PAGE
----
The German Reich: The first wave of deportations from the German Reich was carried out from mid-October 1941. In the course of just less than three weeks 25,000 German Jews were deported to the ghetto of Lodz in Poland. Soon afterwards, more than 33,000 Jews were deported from Germany eastwards, to Riga, Kaunas and Minsk. Most of them were placed in the local ghettos, but 6,000 were shot immediately upon arrival.
From March through June 1942 a total of 55,000 German Jews were sent to the east. Starting in May 1942 German Jews were also sent to Minsk in Byelorussia, where they were either shot or gassed on the spot.  The last phase of the deportation of the German Jews was initiated in December 1942. All remaining Jews, including valuable workers, were to disappear. By mid-1942 this phase was largely completed.

 

Romania: Romania was one of the Third Reich’s most important allies during World War II, where they contributed troops for the attack on the Soviet Union.  Romania had a large Jewish population of around 320,000, and anti-Semitic sentiments were widespread.  The Romanians murdered thousands of Soviet Jews, as part of the attack on the Soviet Union, but deportations of their own Jewish population was not seriously contemplated until the summer of 1942. Then it happened on German initiative. However, the Romanian government remained very hesitant, and the deportation plans were postponed until 1943. The plans were dropped after orders from Heinrich Himmler in January 1943, because of the resistance of the Romanian government.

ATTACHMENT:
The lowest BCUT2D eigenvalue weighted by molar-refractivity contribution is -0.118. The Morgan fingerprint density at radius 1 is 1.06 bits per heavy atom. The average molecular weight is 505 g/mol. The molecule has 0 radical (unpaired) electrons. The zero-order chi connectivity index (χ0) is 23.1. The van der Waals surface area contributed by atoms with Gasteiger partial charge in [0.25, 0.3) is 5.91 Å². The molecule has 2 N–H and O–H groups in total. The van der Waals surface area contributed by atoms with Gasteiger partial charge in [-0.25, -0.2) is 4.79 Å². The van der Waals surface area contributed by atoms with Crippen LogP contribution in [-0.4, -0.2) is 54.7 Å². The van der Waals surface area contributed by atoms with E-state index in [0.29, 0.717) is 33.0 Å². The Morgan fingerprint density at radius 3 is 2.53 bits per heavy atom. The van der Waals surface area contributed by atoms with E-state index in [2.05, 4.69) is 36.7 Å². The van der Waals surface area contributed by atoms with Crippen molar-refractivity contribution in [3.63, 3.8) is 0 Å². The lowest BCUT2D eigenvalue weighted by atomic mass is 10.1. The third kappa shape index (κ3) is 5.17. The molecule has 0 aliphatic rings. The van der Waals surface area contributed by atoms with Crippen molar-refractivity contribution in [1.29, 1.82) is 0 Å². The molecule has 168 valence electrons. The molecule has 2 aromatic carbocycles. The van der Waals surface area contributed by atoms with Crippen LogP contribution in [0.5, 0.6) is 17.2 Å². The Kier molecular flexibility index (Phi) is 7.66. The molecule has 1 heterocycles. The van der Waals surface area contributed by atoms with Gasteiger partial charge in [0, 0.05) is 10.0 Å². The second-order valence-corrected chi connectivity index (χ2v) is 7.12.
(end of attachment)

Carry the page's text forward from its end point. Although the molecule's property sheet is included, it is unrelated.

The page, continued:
Bulgaria: Bulgaria had a Jewish minority of about 50,000 people at the beginning of World War II. Bulgaria was not particularly anti-Semitic, and the Jewish population was highly assimilated.  From March 1943 onwards around 11,000 Greek and Macedonian Jews were deported from the Bulgarian-occupied parts of Greece. All of them were murdered in the Treblinka extermination camp.  The opposition to the deportations was so outspoken in Bulgaria itself that further deportation plans had to be dropped.

 

Slovakia: Slovakia was proclaimed an independent state in 1939, when Germany invaded Czechoslovakia. Slovakia had a Jewish population of around 90,000. In the beginning of 1942 the German foreign ministry requested that the Slovakian Jews come under their control. The Slovakian government was favourably disposed to the proposal, and on 25 March 1942 the transport of Jews left Slovakia for Auschwitz. In the course of 1942 around 50,000 Slovakian Jews were deported to the extermination camps at Auschwitz, Majdanek and Sobibor.  In August 1944 Germany decided to occupy Slovakia for strategic reasons, which led to a witch-hunt for the Jews. More than 12,000 were rounded up and deported.

 

Hungary: Hungary had a very large Jewish population of around 725,000 at the beginning of World War II. The country was characterised by widespread anti-Semitism, but in spite of this there was a strong reluctance to deport the Hungarian Jews. Non-Hungarian Jews, on the other hand, were merely viewed as a burden.  In 1943 the Germans renewed their pressure to have the Hungarian Jews deported, but the Hungarian government kept delaying the decision.